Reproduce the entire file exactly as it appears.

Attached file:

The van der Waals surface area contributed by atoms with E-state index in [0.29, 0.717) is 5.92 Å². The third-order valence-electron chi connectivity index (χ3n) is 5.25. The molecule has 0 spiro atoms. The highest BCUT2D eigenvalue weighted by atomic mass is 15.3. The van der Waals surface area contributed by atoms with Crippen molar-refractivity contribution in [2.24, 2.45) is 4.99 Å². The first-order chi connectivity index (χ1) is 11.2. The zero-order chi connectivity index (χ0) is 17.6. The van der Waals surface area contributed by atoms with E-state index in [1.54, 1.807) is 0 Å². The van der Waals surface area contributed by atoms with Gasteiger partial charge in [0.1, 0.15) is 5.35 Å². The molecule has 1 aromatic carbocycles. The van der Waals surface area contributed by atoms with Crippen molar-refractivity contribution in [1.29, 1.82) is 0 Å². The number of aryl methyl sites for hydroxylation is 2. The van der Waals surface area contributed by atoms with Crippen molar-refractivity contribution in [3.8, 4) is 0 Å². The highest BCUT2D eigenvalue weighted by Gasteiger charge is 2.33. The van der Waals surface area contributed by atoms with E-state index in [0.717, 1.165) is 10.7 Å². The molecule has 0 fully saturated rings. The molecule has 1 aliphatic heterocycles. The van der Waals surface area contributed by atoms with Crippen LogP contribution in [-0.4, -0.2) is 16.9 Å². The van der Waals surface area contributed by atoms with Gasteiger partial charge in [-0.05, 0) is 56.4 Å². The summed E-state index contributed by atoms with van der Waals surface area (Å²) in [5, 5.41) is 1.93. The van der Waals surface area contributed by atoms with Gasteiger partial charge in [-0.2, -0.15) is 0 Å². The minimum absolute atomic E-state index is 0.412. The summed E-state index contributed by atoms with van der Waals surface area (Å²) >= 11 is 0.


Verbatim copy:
The van der Waals surface area contributed by atoms with E-state index in [0.29, 0.717) is 5.92 Å². The third-order valence-electron chi connectivity index (χ3n) is 5.25. The molecule has 0 spiro atoms. The highest BCUT2D eigenvalue weighted by atomic mass is 15.3. The van der Waals surface area contributed by atoms with Crippen molar-refractivity contribution in [2.24, 2.45) is 4.99 Å². The first-order chi connectivity index (χ1) is 11.2. The zero-order chi connectivity index (χ0) is 17.6. The van der Waals surface area contributed by atoms with E-state index in [1.54, 1.807) is 0 Å². The van der Waals surface area contributed by atoms with Gasteiger partial charge in [0.1, 0.15) is 5.35 Å². The molecule has 1 aromatic carbocycles. The van der Waals surface area contributed by atoms with Crippen molar-refractivity contribution in [1.29, 1.82) is 0 Å². The number of aryl methyl sites for hydroxylation is 2. The van der Waals surface area contributed by atoms with Crippen molar-refractivity contribution in [3.8, 4) is 0 Å². The highest BCUT2D eigenvalue weighted by Gasteiger charge is 2.33. The van der Waals surface area contributed by atoms with E-state index in [0.717, 1.165) is 10.7 Å². The molecule has 0 fully saturated rings. The molecule has 1 aliphatic heterocycles. The van der Waals surface area contributed by atoms with Crippen LogP contribution in [-0.4, -0.2) is 16.9 Å². The van der Waals surface area contributed by atoms with Gasteiger partial charge in [-0.05, 0) is 56.4 Å². The summed E-state index contributed by atoms with van der Waals surface area (Å²) in [5, 5.41) is 1.93. The van der Waals surface area contributed by atoms with Gasteiger partial charge in [-0.2, -0.15) is 0 Å². The minimum absolute atomic E-state index is 0.412. The summed E-state index contributed by atoms with van der Waals surface area (Å²) >= 11 is 0.